I am wondering if anyone has used the Cox proportional-hazards regression model to see if previous exposure to a variable is correlated with an event?

I am using the "coxph" function in the survival package in R, and following the Rossi example on Cox Proportional-Hazards Regression for Survival Data in R.

I am interested in the correlation between week of arrest (3rd column) and employment status (last column) in the image below. However I'd like to extend the employment window in reverse, and ask if the person has been employed at a given previous visit.

Does anyone have any ideas or suggestions, in terms of R functions or how to re-organize the data? Thanks!

Rossi.2 sample data on https://socserv.socsci.mcmaster.ca/jfox/Books/Companion/appendix/Appendix-Cox-Regression.pdf

  • $\begingroup$ Dear @YuvalSp, thanks for your answer! I ended up "pushing" exposure by n lags by modifying my matrix (e.g. if n = 30, then exposure at day 1 becomes exposure at day 30, while keeping the day of event identical, in order to detect any difference with "lag"). Thanks! :) -Joyce $\endgroup$ Commented Dec 4, 2016 at 4:40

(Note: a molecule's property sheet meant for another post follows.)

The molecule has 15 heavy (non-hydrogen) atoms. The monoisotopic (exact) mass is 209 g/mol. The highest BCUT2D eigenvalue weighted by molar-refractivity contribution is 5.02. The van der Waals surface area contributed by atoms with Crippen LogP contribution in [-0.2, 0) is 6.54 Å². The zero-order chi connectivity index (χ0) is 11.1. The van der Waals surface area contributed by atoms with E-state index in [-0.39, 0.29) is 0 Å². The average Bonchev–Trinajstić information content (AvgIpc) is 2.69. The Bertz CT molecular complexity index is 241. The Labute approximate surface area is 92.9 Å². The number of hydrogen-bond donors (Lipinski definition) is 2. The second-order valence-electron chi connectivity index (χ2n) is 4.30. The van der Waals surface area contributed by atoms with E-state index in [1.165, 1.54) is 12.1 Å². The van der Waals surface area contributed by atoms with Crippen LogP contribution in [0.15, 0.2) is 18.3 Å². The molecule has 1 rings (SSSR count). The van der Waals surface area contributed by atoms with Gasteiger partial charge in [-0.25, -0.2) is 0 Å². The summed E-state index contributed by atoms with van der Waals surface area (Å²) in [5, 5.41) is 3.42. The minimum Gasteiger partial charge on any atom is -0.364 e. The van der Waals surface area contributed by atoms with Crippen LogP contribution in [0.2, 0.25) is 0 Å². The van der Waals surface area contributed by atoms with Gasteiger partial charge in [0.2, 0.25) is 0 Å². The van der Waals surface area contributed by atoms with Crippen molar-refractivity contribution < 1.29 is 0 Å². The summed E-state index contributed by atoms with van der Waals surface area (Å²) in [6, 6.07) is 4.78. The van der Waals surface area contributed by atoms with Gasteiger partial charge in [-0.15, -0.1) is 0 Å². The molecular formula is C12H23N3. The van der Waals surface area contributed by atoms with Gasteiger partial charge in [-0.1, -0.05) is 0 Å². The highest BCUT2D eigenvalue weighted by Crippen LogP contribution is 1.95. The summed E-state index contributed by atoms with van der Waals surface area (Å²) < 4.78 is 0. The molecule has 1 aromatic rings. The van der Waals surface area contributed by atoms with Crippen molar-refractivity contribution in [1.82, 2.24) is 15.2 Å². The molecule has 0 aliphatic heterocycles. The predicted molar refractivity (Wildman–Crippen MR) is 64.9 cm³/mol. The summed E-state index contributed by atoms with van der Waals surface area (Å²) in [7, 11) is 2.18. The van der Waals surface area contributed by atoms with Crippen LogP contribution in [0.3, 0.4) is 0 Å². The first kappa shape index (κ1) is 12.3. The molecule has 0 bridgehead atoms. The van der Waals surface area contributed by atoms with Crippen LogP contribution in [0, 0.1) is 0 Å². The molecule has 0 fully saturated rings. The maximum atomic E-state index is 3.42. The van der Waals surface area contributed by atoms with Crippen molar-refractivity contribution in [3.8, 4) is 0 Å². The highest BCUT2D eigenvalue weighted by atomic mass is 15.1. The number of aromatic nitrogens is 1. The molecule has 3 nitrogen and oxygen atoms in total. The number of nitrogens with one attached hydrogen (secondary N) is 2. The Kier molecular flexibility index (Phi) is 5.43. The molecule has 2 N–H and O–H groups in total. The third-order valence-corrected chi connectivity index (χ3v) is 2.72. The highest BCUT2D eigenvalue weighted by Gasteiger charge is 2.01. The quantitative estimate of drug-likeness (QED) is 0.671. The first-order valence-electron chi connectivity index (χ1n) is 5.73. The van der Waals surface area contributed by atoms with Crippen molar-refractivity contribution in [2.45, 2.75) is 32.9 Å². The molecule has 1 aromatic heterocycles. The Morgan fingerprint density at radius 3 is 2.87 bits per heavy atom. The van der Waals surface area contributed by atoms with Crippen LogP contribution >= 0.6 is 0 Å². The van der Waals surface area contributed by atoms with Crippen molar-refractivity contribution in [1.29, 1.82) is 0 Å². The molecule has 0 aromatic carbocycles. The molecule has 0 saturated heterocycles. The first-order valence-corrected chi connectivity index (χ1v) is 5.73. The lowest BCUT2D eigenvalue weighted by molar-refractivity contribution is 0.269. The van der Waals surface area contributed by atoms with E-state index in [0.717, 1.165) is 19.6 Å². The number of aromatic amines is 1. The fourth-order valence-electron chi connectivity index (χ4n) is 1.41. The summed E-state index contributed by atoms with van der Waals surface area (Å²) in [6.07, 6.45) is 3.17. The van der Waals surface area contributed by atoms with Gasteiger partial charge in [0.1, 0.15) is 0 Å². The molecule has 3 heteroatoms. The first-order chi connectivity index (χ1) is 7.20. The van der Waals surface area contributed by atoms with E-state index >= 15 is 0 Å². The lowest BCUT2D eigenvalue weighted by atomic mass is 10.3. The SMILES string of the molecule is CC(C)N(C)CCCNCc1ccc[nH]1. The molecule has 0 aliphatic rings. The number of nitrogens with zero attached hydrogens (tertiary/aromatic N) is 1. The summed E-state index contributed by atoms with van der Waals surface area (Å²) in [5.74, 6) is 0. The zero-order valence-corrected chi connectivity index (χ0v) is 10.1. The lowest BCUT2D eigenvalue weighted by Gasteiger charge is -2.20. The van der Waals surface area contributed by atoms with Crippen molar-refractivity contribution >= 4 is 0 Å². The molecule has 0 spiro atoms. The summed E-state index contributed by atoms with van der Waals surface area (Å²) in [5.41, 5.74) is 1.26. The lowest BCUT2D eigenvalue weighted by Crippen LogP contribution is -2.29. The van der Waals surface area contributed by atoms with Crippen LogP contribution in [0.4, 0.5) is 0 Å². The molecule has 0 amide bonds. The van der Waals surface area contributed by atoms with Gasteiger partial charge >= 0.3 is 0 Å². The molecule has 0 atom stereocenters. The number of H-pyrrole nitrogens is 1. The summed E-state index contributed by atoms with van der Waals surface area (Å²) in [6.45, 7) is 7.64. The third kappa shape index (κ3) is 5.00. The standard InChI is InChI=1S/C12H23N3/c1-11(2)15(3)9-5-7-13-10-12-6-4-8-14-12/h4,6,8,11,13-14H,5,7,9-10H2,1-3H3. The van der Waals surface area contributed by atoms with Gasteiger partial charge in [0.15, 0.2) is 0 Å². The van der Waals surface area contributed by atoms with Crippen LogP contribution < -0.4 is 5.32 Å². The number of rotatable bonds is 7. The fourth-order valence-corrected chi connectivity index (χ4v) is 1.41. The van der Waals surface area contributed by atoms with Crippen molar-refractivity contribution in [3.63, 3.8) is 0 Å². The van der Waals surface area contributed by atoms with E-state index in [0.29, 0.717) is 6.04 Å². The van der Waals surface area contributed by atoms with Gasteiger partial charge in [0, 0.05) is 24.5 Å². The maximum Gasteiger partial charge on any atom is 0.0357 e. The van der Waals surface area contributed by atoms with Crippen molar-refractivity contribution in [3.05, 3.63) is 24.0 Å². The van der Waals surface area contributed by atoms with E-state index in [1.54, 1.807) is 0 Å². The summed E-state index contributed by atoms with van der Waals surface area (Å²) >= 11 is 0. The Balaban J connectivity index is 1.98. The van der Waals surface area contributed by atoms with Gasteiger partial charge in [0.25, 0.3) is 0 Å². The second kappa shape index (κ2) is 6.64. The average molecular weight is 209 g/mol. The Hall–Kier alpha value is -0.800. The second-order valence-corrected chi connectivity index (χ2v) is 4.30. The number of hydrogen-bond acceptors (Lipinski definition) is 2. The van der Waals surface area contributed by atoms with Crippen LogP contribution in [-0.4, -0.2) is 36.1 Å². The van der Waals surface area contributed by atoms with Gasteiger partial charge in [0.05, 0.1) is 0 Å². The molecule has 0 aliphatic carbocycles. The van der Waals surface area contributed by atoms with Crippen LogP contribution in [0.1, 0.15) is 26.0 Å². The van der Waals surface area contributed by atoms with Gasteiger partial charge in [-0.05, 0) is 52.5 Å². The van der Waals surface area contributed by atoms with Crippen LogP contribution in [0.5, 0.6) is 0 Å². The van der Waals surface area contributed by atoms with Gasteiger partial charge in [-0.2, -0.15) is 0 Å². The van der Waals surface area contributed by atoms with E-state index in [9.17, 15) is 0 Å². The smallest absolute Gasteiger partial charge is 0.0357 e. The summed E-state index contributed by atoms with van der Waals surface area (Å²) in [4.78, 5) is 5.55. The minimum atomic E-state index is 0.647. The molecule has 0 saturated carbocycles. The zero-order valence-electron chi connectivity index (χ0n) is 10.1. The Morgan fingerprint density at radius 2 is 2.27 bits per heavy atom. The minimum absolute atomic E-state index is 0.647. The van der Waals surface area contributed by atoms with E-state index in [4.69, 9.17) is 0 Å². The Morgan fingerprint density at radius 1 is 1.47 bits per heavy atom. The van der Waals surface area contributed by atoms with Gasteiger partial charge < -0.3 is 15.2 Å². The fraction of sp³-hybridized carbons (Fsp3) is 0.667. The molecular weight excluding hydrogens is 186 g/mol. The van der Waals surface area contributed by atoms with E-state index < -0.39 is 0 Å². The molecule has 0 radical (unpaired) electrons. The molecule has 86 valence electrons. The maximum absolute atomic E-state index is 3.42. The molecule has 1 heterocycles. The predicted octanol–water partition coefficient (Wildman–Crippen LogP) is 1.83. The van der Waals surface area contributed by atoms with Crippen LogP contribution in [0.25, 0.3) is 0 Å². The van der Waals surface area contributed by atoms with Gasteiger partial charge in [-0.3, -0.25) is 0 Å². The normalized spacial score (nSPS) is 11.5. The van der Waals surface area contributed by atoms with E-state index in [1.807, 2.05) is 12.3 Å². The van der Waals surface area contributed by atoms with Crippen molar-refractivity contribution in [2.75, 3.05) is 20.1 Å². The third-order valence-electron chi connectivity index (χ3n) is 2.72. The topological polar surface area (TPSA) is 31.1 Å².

2 Answers 2


You are seeking to lag a time-dependent covariate. In the link you supplied the author gives a function he created called unfold with explanation on usage starting at p.9 in the linked article. You can use it, as he does, to lag a variable (see p.11 there).

However, as far as I can tell this is not a very generic function and is only good when unfolding a wide to a long format of data. if your data is already long, e.g. (example from Therneau's great vignette on time-dependent covariates and coefficients):

subject time1 time2 status age creatinine . . .
1       0     15    0      25  1.3
1       15    46    0      25  1.5
1       46    73    0      25  1.4
1       73    100   1      25  1.6

than you can write a small piece of code to do the lagging for you (note: I am not a very good R programmer yet. There are better ways of doing it I'm sure, but this works):

# @a is the dataset, @lag_var is the new variable to be 1 spell lagged, 
# @var_to_lag is the base variable
# the 0s and 1s in the lag var is just if it is in a 0 or 1 format. 
# could be TRUE or FALSE or whatever..
# @id is the unique identifier for the multiple rows of each person 

a$lag_var <- 0

for (i in 1:(nrow(a)-1)) {
     if (a[i,]$id == a[i+1,]$id & a[i+1,]$var_to_lag==1) {
         a[i,]$lag_var <- 1

Note that the code above will make an 'exposure' vanish is it can't be lagged (meaning that the person has only one period for some reason).


I was looking for an equivalent of the "NLAG" option in SAS - so I guess the simplest solution would be to generate a new column for the lagged variable.


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